Naturally, other dishonest politicians are noticing and adopting the fact-free strategy. Doug Ford of the Ontario Progressive Conservatives is the closest example to me. He won the election nicely with a fact-free platform:

“Tax cuts for the wealthy create jobs.”

“High hydroelectricity costs are the result of high salaries for the CEO and Board of Hydro One.”

“An $800 tax cut for people on minimum wage is worth more than a $2,000 increase in earnings.”

“A $2,000 tax credit for child care is better than universal child care,” which costs around $20,000 a year per child.

Image source:

Of course, Ford’s not the only one. It’s not like Trump invented this. It was called the “Big Lie,” and used effectively by the Nazis in Germany.

The wealthy backers of the Republican Party and Ronald Reagan used the Big Lie in the 80s to push tax and spending cuts, claiming wealth would “trickle down.”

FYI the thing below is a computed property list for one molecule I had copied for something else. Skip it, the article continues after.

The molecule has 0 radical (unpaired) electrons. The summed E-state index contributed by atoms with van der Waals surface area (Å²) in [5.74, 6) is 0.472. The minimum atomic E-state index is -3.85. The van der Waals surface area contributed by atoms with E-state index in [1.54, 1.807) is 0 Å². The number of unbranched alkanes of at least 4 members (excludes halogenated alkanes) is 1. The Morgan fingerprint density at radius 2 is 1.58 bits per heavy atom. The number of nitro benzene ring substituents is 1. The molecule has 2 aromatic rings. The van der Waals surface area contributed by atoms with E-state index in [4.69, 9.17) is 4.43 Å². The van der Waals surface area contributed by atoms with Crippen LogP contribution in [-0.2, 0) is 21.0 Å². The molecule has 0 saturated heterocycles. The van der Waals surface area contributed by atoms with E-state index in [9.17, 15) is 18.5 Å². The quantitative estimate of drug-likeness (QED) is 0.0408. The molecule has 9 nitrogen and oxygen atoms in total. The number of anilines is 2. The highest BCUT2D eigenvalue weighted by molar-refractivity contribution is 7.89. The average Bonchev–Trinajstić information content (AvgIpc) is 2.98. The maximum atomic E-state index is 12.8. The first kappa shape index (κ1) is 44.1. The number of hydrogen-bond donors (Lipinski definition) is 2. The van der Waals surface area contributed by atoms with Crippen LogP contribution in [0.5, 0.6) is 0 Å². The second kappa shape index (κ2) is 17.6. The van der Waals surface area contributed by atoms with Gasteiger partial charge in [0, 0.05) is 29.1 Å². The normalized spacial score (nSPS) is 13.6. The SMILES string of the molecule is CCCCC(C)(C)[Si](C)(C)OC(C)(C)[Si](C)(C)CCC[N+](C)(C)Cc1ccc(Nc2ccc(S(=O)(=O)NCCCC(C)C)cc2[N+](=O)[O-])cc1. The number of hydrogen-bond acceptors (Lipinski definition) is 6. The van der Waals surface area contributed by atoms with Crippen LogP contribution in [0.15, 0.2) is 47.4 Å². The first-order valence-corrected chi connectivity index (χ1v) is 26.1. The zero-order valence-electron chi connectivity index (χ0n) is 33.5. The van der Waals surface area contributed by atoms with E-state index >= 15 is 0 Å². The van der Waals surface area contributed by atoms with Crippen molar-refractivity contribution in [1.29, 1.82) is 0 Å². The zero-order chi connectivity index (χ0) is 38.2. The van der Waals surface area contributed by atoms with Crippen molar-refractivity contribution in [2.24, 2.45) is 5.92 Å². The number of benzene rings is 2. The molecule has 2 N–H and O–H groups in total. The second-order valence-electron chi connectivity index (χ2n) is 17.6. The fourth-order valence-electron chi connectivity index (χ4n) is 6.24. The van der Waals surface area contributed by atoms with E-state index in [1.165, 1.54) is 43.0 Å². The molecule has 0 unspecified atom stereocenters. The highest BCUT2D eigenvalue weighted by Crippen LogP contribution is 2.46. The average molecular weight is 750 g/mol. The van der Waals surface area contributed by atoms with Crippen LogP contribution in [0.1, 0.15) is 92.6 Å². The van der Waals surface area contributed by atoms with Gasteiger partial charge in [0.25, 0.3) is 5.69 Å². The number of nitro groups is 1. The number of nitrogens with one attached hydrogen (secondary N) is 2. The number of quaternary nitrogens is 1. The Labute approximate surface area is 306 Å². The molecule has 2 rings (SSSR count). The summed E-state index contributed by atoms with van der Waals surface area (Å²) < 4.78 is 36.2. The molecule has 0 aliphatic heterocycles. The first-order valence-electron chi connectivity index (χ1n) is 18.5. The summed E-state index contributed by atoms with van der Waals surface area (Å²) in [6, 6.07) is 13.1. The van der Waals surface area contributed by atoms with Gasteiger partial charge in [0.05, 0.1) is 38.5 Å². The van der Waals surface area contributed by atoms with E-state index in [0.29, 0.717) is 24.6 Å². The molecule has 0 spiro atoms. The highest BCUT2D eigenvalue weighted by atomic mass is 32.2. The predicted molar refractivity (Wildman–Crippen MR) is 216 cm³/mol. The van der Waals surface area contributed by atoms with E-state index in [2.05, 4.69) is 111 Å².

The corporate class used this same reasoning to push for banking deregulation from the 90s to 2008. They claimed that Keynesian economics don’t work. Then when they caused an economic meltdown that affected billionaires a lot more than it did ordinary working people. They called for governments to bail out private corporations, on the argument that economic stimulus would end the slump.

Keynesian economics in a nutshell.

And now, bankers are calling for dismantling the regulations put in place to prevent a recurrence of the 2008 crisis.

What difference it makes

What’s the result of fact-free decision making? Simply put, you don’t achieve the results that you want.

Facts don’t care whether you believe in them or not. You can deny climate change and claim it’s a hoax. That’s not going to make the oceans cooler. It’s not going to convince cod not to migrate north to cooler waters, and it’s not going to convince the squid to go back from British waters to Portugal.

You can deny gravity, but unless you’re Bugs Bunny, you’re going to fall off the cliff.

Doug Ford and his conservative cronies can give all the tax money to their millionaire and billionaire friends, but that’s not going to create jobs. It’s just going to make it easier for them to indulge themselves at taxpayers’ expense.